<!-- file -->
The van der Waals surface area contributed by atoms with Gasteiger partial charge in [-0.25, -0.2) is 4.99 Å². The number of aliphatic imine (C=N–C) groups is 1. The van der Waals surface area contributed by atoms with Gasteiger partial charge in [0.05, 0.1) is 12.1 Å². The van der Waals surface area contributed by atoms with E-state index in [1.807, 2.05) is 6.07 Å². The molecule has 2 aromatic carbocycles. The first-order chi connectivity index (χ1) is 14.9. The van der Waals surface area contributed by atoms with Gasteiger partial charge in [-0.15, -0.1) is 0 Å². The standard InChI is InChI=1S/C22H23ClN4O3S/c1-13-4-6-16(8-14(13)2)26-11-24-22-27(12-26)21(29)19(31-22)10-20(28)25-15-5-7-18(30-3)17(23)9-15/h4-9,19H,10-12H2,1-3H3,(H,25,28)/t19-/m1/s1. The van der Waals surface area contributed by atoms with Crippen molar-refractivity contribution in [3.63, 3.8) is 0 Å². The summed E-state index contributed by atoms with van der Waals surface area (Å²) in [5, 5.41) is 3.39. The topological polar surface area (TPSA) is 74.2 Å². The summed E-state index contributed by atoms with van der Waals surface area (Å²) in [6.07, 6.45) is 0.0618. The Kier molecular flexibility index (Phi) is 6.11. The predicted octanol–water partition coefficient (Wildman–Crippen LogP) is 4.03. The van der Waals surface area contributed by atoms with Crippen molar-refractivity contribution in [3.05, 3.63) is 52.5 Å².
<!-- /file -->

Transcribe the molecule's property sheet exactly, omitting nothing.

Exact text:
The van der Waals surface area contributed by atoms with Gasteiger partial charge in [-0.25, -0.2) is 4.99 Å². The number of aliphatic imine (C=N–C) groups is 1. The van der Waals surface area contributed by atoms with Gasteiger partial charge in [0.05, 0.1) is 12.1 Å². The van der Waals surface area contributed by atoms with E-state index in [1.807, 2.05) is 6.07 Å². The molecule has 2 aromatic carbocycles. The first-order chi connectivity index (χ1) is 14.9. The van der Waals surface area contributed by atoms with Gasteiger partial charge in [-0.15, -0.1) is 0 Å². The standard InChI is InChI=1S/C22H23ClN4O3S/c1-13-4-6-16(8-14(13)2)26-11-24-22-27(12-26)21(29)19(31-22)10-20(28)25-15-5-7-18(30-3)17(23)9-15/h4-9,19H,10-12H2,1-3H3,(H,25,28)/t19-/m1/s1. The van der Waals surface area contributed by atoms with Crippen molar-refractivity contribution in [3.63, 3.8) is 0 Å². The summed E-state index contributed by atoms with van der Waals surface area (Å²) in [5, 5.41) is 3.39. The topological polar surface area (TPSA) is 74.2 Å². The summed E-state index contributed by atoms with van der Waals surface area (Å²) in [6.07, 6.45) is 0.0618. The Kier molecular flexibility index (Phi) is 6.11. The predicted octanol–water partition coefficient (Wildman–Crippen LogP) is 4.03. The van der Waals surface area contributed by atoms with Crippen molar-refractivity contribution in [3.05, 3.63) is 52.5 Å².